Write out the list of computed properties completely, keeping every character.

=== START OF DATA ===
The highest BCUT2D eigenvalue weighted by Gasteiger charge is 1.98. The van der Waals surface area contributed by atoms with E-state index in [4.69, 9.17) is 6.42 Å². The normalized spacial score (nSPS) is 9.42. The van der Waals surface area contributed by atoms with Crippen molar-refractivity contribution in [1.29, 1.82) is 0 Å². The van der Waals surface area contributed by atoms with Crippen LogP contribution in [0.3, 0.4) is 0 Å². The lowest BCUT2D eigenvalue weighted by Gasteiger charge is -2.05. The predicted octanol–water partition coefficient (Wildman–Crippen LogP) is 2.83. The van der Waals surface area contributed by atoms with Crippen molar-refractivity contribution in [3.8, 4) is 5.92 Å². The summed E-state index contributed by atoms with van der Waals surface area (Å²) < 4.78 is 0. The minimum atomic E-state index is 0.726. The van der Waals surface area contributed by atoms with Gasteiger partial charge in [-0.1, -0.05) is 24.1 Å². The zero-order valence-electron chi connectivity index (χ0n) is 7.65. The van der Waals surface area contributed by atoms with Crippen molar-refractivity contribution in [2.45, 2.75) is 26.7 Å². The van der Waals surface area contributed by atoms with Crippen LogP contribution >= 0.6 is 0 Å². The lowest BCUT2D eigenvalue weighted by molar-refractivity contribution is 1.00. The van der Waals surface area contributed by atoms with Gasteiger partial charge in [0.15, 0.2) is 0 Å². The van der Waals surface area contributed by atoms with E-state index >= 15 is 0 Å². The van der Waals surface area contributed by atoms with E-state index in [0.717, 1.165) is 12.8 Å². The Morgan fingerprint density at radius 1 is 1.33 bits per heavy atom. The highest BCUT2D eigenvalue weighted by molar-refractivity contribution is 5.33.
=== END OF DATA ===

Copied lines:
The highest BCUT2D eigenvalue weighted by Gasteiger charge is 1.98. The van der Waals surface area contributed by atoms with E-state index in [4.69, 9.17) is 6.42 Å². The normalized spacial score (nSPS) is 9.42. The van der Waals surface area contributed by atoms with Crippen molar-refractivity contribution in [1.29, 1.82) is 0 Å². The van der Waals surface area contributed by atoms with Crippen LogP contribution in [0.3, 0.4) is 0 Å². The lowest BCUT2D eigenvalue weighted by Gasteiger charge is -2.05. The predicted octanol–water partition coefficient (Wildman–Crippen LogP) is 2.83. The van der Waals surface area contributed by atoms with Crippen molar-refractivity contribution in [3.8, 4) is 5.92 Å². The summed E-state index contributed by atoms with van der Waals surface area (Å²) < 4.78 is 0. The minimum atomic E-state index is 0.726. The van der Waals surface area contributed by atoms with Gasteiger partial charge in [-0.1, -0.05) is 24.1 Å². The zero-order valence-electron chi connectivity index (χ0n) is 7.65. The van der Waals surface area contributed by atoms with Crippen molar-refractivity contribution in [2.45, 2.75) is 26.7 Å². The van der Waals surface area contributed by atoms with Crippen LogP contribution >= 0.6 is 0 Å². The lowest BCUT2D eigenvalue weighted by molar-refractivity contribution is 1.00. The van der Waals surface area contributed by atoms with Gasteiger partial charge in [0.15, 0.2) is 0 Å². The van der Waals surface area contributed by atoms with E-state index >= 15 is 0 Å². The van der Waals surface area contributed by atoms with E-state index in [0.717, 1.165) is 12.8 Å². The Morgan fingerprint density at radius 1 is 1.33 bits per heavy atom. The highest BCUT2D eigenvalue weighted by molar-refractivity contribution is 5.33.